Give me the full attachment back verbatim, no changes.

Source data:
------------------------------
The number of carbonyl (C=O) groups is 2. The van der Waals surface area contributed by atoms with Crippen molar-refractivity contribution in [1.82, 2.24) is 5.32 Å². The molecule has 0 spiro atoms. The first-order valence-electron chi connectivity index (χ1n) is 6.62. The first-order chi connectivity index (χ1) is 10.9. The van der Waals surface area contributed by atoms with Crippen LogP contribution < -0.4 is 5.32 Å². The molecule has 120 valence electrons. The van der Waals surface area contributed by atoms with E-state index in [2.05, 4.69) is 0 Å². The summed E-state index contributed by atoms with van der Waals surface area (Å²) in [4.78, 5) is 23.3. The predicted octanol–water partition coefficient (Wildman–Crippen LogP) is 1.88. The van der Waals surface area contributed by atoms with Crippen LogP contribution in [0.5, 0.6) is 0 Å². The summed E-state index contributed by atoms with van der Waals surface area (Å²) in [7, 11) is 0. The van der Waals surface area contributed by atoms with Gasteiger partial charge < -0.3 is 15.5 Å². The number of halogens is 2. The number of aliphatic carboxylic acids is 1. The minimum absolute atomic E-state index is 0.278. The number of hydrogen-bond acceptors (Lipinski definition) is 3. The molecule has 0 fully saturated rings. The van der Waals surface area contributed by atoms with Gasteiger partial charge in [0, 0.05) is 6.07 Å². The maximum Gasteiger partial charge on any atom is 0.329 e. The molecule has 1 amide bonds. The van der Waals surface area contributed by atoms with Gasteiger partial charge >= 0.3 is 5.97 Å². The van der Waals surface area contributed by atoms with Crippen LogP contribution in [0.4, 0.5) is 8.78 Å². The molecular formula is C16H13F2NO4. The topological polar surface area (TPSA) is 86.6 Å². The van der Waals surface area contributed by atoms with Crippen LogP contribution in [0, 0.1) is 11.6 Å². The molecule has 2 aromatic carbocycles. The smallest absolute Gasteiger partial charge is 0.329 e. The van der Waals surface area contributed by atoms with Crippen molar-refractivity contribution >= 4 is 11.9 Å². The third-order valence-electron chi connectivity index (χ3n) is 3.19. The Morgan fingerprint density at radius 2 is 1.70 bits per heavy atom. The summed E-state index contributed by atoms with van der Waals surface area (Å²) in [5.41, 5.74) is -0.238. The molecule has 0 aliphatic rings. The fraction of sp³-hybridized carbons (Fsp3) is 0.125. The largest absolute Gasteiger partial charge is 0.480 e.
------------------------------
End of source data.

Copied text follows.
The number of carbonyl (C=O) groups is 2. The van der Waals surface area contributed by atoms with Crippen molar-refractivity contribution in [1.82, 2.24) is 5.32 Å². The molecule has 0 spiro atoms. The first-order valence-electron chi connectivity index (χ1n) is 6.62. The first-order chi connectivity index (χ1) is 10.9. The van der Waals surface area contributed by atoms with Crippen LogP contribution < -0.4 is 5.32 Å². The molecule has 120 valence electrons. The van der Waals surface area contributed by atoms with E-state index in [2.05, 4.69) is 0 Å². The summed E-state index contributed by atoms with van der Waals surface area (Å²) in [4.78, 5) is 23.3. The predicted octanol–water partition coefficient (Wildman–Crippen LogP) is 1.88. The van der Waals surface area contributed by atoms with Crippen LogP contribution in [0.5, 0.6) is 0 Å². The summed E-state index contributed by atoms with van der Waals surface area (Å²) in [7, 11) is 0. The van der Waals surface area contributed by atoms with Gasteiger partial charge < -0.3 is 15.5 Å². The number of halogens is 2. The number of aliphatic carboxylic acids is 1. The minimum absolute atomic E-state index is 0.278. The number of hydrogen-bond acceptors (Lipinski definition) is 3. The molecule has 0 fully saturated rings. The van der Waals surface area contributed by atoms with Gasteiger partial charge in [0, 0.05) is 6.07 Å². The maximum Gasteiger partial charge on any atom is 0.329 e. The molecule has 1 amide bonds. The van der Waals surface area contributed by atoms with Gasteiger partial charge >= 0.3 is 5.97 Å². The van der Waals surface area contributed by atoms with Crippen LogP contribution in [0.4, 0.5) is 8.78 Å². The molecular formula is C16H13F2NO4. The topological polar surface area (TPSA) is 86.6 Å². The van der Waals surface area contributed by atoms with Crippen LogP contribution in [0, 0.1) is 11.6 Å². The molecule has 2 aromatic carbocycles. The smallest absolute Gasteiger partial charge is 0.329 e. The van der Waals surface area contributed by atoms with Crippen molar-refractivity contribution >= 4 is 11.9 Å². The third-order valence-electron chi connectivity index (χ3n) is 3.19. The Morgan fingerprint density at radius 2 is 1.70 bits per heavy atom. The summed E-state index contributed by atoms with van der Waals surface area (Å²) in [5.41, 5.74) is -0.238. The molecule has 0 aliphatic rings. The fraction of sp³-hybridized carbons (Fsp3) is 0.125. The largest absolute Gasteiger partial charge is 0.480 e.